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Posted on 14 February 2012 at 15:01 GMT

Strikers marching through London on 30 November 2011, photo Senan

Strikers marching through London on 30 November 2011, photo Senan   (Click to enlarge)

Building the battle for pensions

John McInally, national vice-president PCS civil servants' union, personal capacity

PCS's national executive committee has voted unanimously to continue the campaign to fight against the coalition government's pension 'reforms'.

The National Union of Teachers (NUT) has also voted to continue the campaign. This means opposition to the government's plans will continue in two of the four pension sector schemes, civil service and education, giving us a fighting chance to force the government to retreat or at least win substantial concessions.

The government wants us to pay more, get less and work longer and intends to impose what is effectively a tax on public sector workers - any money saved goes straight into Treasury coffers to pay the deficit rather than improve the pension schemes.

This attack is part of the coalition's cuts and privatisation programme which represents a staggering transfer of wealth and power from the majority to the tiny big business and banking elite who caused the economic crisis in the first place.

The explicitly stated aim of these 'reforms' is the privatisation of large swathes of the public sector by making pensions 'affordable' by ruthlessly cutting workers' terms and conditions.

Regrettably some union leaderships, along with the TUC have, as the government demanded, agreed that the so-called Heads of Agreement was a basis for settling the dispute.

This is despite the fact it gave no concessions whatsoever on the three core issues of paying more, getting less and working longer.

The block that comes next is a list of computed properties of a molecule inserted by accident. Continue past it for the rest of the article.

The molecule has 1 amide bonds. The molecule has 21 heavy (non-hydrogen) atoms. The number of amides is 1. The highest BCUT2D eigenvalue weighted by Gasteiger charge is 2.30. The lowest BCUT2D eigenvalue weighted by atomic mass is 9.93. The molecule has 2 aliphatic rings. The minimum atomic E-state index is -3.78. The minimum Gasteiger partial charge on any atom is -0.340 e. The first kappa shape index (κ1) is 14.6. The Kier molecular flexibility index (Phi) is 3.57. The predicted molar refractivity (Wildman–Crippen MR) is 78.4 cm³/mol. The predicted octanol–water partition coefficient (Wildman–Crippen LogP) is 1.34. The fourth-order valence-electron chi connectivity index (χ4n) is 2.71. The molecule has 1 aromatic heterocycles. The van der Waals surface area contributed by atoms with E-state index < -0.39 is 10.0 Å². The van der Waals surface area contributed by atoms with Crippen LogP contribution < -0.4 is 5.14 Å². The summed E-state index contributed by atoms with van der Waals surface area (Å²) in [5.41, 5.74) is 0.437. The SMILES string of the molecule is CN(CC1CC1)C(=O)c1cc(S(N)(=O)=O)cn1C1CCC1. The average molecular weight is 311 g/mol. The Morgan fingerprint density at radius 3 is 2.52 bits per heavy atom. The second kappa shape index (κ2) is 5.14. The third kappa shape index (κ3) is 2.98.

In fact the minor concessions these 'leaders' say constitute the basis for a settlement were all on the table before 30 November.

N30 - Millions strike back at Con-Dem government on 30 November 2011, photo Paul Mattsson

N30 - Millions strike back at Con-Dem government on 30 November 2011, photo Paul Mattsson

Accepting and trying to sell this 'deal' to members is a catastrophic error of judgement that can only encourage further attacks on the public sector and working people generally.

PCS will be consulting its members in an indicative ballot on a campaign of action to continue the dispute and win concessions on the core issues.

Unions not prepared to settle have met in the past few weeks and the PCS proposals are an effective strategy to build the kind of coordinated campaign, including industrial action, to attempt to build the type of pressure to win concessions.

The campaign would involve coordinated action with other civil service and education unions, starting with a nationally coordinated strike on 28 March, followed by further national strikes and action in departmental groups and sectors, coordinated with other unions.

The campaign would also involve building political pressure by protests, regional and local demonstrations, lobbying of MPs and continuing to expose the brutal nature of these attacks on workers' rights.

Other unions including the NUT, Northern Ireland Public Sector Alliance (NIPSA) Unite and the University and College Union (UCU) are part of an alliance that could see up to three quarters of a million workers taking action to fight for justice on pensions. The firefighters' union FBU is also now looking to ballot its members.

In the private sector, unscrupulous employers have been give a clear signal by Cameron to step up attacks on pension schemes not already stolen or destroyed over the past few decades.

But resistance is building there as well with Unilever workers striking to defend their rights, workers at Ford and Shell are in the firing line too.

The potential to coordinate these disputes means that the smug boast of Tory minister Francis Maude that "strikes don't work" may well come back to haunt him sooner than he ever thought possible.

PCS left Unity meeting 7.1.12: Organising to step up the pensions struggle , photo Senan